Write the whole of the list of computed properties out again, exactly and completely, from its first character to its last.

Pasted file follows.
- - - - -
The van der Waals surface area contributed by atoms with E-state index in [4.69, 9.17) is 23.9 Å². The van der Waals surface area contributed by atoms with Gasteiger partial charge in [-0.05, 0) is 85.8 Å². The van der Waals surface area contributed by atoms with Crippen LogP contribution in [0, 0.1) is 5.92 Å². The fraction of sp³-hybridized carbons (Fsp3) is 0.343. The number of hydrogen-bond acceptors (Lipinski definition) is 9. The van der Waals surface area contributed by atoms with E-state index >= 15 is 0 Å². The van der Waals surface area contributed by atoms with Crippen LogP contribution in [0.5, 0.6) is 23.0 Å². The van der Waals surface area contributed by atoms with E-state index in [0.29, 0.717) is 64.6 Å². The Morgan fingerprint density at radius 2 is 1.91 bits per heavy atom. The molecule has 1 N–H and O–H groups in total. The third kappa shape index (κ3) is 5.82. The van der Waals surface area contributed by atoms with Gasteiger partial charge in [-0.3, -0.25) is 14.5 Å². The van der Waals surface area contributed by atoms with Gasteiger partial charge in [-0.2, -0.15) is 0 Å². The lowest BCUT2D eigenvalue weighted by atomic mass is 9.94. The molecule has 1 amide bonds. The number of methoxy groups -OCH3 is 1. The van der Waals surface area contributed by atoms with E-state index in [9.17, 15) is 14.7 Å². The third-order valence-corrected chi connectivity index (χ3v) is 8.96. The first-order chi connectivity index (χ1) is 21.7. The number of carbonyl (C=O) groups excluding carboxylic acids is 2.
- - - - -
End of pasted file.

The van der Waals surface area contributed by atoms with E-state index in [4.69, 9.17) is 23.9 Å². The van der Waals surface area contributed by atoms with Gasteiger partial charge in [-0.05, 0) is 85.8 Å². The van der Waals surface area contributed by atoms with Crippen LogP contribution in [0, 0.1) is 5.92 Å². The fraction of sp³-hybridized carbons (Fsp3) is 0.343. The number of hydrogen-bond acceptors (Lipinski definition) is 9. The van der Waals surface area contributed by atoms with E-state index >= 15 is 0 Å². The van der Waals surface area contributed by atoms with Crippen LogP contribution in [0.5, 0.6) is 23.0 Å². The van der Waals surface area contributed by atoms with E-state index in [0.29, 0.717) is 64.6 Å². The Morgan fingerprint density at radius 2 is 1.91 bits per heavy atom. The molecule has 1 N–H and O–H groups in total. The third kappa shape index (κ3) is 5.82. The van der Waals surface area contributed by atoms with Gasteiger partial charge in [-0.3, -0.25) is 14.5 Å². The van der Waals surface area contributed by atoms with Gasteiger partial charge in [-0.2, -0.15) is 0 Å². The lowest BCUT2D eigenvalue weighted by atomic mass is 9.94. The molecule has 1 amide bonds. The number of methoxy groups -OCH3 is 1. The van der Waals surface area contributed by atoms with E-state index in [9.17, 15) is 14.7 Å². The third-order valence-corrected chi connectivity index (χ3v) is 8.96. The first-order chi connectivity index (χ1) is 21.7. The number of carbonyl (C=O) groups excluding carboxylic acids is 2.